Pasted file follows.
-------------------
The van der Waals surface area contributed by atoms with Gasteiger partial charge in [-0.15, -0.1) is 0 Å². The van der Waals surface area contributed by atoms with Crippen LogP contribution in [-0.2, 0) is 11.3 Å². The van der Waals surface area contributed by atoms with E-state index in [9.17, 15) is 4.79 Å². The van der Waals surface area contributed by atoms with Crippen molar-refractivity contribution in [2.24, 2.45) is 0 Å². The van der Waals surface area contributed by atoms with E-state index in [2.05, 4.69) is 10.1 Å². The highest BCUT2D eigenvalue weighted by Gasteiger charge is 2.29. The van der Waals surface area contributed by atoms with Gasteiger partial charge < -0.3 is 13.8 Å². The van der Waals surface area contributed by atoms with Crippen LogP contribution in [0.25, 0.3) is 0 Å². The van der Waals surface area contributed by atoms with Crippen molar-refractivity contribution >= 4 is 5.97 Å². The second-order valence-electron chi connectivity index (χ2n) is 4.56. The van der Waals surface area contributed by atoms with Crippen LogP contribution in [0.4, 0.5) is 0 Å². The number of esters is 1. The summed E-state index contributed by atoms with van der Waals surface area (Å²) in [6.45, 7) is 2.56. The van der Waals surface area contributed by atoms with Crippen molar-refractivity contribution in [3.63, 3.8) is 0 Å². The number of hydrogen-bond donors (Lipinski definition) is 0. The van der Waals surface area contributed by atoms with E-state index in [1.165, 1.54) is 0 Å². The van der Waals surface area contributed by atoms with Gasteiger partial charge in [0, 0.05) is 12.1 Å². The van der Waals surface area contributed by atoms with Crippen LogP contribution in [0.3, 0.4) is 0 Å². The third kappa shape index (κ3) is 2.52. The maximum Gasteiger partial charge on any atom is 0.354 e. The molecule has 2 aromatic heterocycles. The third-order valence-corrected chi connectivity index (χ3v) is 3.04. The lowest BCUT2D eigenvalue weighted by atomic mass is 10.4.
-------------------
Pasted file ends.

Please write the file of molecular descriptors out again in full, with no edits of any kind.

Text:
The van der Waals surface area contributed by atoms with Gasteiger partial charge in [-0.15, -0.1) is 0 Å². The van der Waals surface area contributed by atoms with Crippen LogP contribution in [-0.2, 0) is 11.3 Å². The van der Waals surface area contributed by atoms with E-state index in [9.17, 15) is 4.79 Å². The van der Waals surface area contributed by atoms with Crippen molar-refractivity contribution in [2.24, 2.45) is 0 Å². The van der Waals surface area contributed by atoms with E-state index in [2.05, 4.69) is 10.1 Å². The highest BCUT2D eigenvalue weighted by Gasteiger charge is 2.29. The van der Waals surface area contributed by atoms with Gasteiger partial charge < -0.3 is 13.8 Å². The van der Waals surface area contributed by atoms with Crippen LogP contribution in [0.25, 0.3) is 0 Å². The van der Waals surface area contributed by atoms with Crippen molar-refractivity contribution >= 4 is 5.97 Å². The second-order valence-electron chi connectivity index (χ2n) is 4.56. The van der Waals surface area contributed by atoms with Crippen LogP contribution in [0.4, 0.5) is 0 Å². The number of esters is 1. The summed E-state index contributed by atoms with van der Waals surface area (Å²) in [6.45, 7) is 2.56. The van der Waals surface area contributed by atoms with Crippen molar-refractivity contribution in [3.63, 3.8) is 0 Å². The number of hydrogen-bond donors (Lipinski definition) is 0. The van der Waals surface area contributed by atoms with E-state index in [1.165, 1.54) is 0 Å². The van der Waals surface area contributed by atoms with Gasteiger partial charge in [0, 0.05) is 12.1 Å². The van der Waals surface area contributed by atoms with Crippen LogP contribution in [0.3, 0.4) is 0 Å². The third kappa shape index (κ3) is 2.52. The maximum Gasteiger partial charge on any atom is 0.354 e. The molecule has 2 aromatic heterocycles. The third-order valence-corrected chi connectivity index (χ3v) is 3.04. The lowest BCUT2D eigenvalue weighted by atomic mass is 10.4.